Reference > Anatomy of the Human Body > Page 728
Henry Gray (1825–1861).  Anatomy of the Human Body.  1918.

Non-medullated Fibers.—Most of the fibers of the sympathetic system, and some of the cerebrospinal, consist of the gray or gelatinous nerve fibers (fibers of Remak) (Fig. 635). Each of these consists of an axis-cylinder to which nuclei are applied at intervals. These nuclei are believed to be in connection with a delicate sheath corresponding with the neurolemma of the medullated nerve fiber. In external appearance the non-medullated nerve fibers are semitransparent and gray or yellowish gray. The individual fibers vary in size, generally averaging about half the size of the medullated fibers.

Structure of the Peripheral Nerves and Ganglia.—The cerebrospinal nerves consist of numerous nerve fibers collected together and enclosed in membranous sheaths (Fig. 636). A small bundle of fibers, enclosed in a tubular sheath, is called a funiculus; if the nerve is of small size, it may consist only of a single funiculus; but if large, the funiculi are collected together into larger bundles or fasciculi, which are bound together in a common membranous investment. In structure the common membranous investment, or sheath of the whole nerve (epineurium), as well as the septa given off from it to separate the fasciculi, consist of connective tissue, composed of white and yellow elastic fibers, the latter existing in great abundance. The tubular sheath of the funiculi (perineurium) is a fine, smooth, transparent membrane, which may be easily separated, in the form of a tube, from the fibers it encloses; in structure it is made up of connective tissue, which has a distinctly lamellar arrangement. The nerve fibers are held together and supported within the funiculus by delicate connective tissue, called the endoneurium. It is continuous with septa which pass inward from the innermost layer of the perineurium, and shows a ground substance in which are imbedded fine bundles of fibrous connective tissue running for the most part longitudinally. It serves to support capillary vessels, arranged so as to form a net-work with elongated meshes. The cerebrospinal nerves consist almost exclusively of medullated nerve fibers, only a very small proportion of non-medullated being present.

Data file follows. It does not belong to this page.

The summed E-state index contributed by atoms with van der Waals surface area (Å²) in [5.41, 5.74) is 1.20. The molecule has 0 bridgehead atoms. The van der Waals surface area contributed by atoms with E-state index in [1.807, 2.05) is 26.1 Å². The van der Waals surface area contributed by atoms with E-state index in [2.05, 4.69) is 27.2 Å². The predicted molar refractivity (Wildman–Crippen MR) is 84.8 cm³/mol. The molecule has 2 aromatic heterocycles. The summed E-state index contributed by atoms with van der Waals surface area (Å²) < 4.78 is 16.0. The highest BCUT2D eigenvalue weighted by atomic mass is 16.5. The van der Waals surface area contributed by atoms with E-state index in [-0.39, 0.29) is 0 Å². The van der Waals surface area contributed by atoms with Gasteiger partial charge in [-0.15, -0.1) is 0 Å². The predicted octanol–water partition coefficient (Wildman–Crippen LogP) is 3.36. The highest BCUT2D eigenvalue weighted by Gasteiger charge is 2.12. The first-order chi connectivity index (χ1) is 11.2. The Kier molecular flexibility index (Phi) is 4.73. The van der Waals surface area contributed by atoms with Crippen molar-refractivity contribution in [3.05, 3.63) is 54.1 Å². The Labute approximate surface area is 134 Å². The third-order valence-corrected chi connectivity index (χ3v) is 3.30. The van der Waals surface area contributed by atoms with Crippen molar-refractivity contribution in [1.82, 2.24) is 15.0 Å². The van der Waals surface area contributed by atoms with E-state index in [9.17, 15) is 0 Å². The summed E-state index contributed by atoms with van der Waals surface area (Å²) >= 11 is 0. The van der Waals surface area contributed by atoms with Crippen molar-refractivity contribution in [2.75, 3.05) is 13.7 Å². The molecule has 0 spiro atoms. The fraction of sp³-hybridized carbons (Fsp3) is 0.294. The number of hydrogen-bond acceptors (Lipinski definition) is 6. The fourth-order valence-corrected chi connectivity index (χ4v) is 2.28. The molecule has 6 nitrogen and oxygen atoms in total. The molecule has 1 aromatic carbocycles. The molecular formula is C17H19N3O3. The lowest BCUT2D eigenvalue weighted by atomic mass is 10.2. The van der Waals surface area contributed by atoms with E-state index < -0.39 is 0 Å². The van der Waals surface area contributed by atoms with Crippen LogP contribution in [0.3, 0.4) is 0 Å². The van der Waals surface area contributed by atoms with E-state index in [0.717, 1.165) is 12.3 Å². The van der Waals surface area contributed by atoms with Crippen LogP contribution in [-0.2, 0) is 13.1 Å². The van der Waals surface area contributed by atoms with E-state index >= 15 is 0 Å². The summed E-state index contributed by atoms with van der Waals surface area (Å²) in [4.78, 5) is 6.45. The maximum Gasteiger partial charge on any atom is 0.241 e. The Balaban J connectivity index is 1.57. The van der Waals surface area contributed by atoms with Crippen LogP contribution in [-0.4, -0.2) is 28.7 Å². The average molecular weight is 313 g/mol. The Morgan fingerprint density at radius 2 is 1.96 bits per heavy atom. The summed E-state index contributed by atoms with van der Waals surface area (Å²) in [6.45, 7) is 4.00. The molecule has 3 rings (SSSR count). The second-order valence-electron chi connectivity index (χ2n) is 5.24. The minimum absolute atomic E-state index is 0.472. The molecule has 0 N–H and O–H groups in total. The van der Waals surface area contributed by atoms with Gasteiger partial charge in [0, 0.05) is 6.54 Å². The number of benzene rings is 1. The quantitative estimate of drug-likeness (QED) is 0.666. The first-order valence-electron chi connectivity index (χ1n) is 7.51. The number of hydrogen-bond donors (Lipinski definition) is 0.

The bloodvessels supplying a nerve end in a minute capillary plexus, the vessels composing which pierce the perineurium, and run, for the most part, parallel with the fibers; they are connected together by short, transverse vessels, forming narrow, oblong meshes, similar to the capillary system of muscle. Fine non-medullated nerve fibers, vasomotor fibers, accompany these capillary vessels, and break up into elementary fibrils, which form a network around the vessels. Horsley has demonstrated certain medullated fibers running in the epineurium and terminating in small spheroidal tactile corpuscles or end bulbs of Krause. These nerve fibers, which Marshall believes to be sensory, and which he has termed nervi nervorum, are considered by him to have an important bearing upon certain neuralgic pains.
  The nerve fibers, so far as is at present known, do not coalesce, but pursue an uninterrupted course from the center to the periphery. In separating a nerve, however, into its component funiculi, it may be seen that these do not pursue a perfectly insulated course, but occasionally join at a very acute angle with other funiculi proceeding in the same direction; from this, branches are given off, to joint again in like manner with other funiculi. It must be distinctly understood, however, that in these communications the individual nerve fibers do not coalesce, but merely pass into the sheath of the adjacent nerve, become intermixed with its nerve fibers, and again pass on to intermingle with the nerve fibers in some adjoining funiculus.
  Nerves, in their course, subdivide into branches, and these frequently communicate with branches of a neighboring nerve. The communications which thus take place form what is called a plexus. Sometimes a plexus is formed by the primary branches of the trunks of the nerves—as the cervical, brachial, lumbar, and sacral plexuses—and occasionally by the terminal funiculi, as in the plexuses formed at the periphery of the body. In the formation of a plexus, the component nerves


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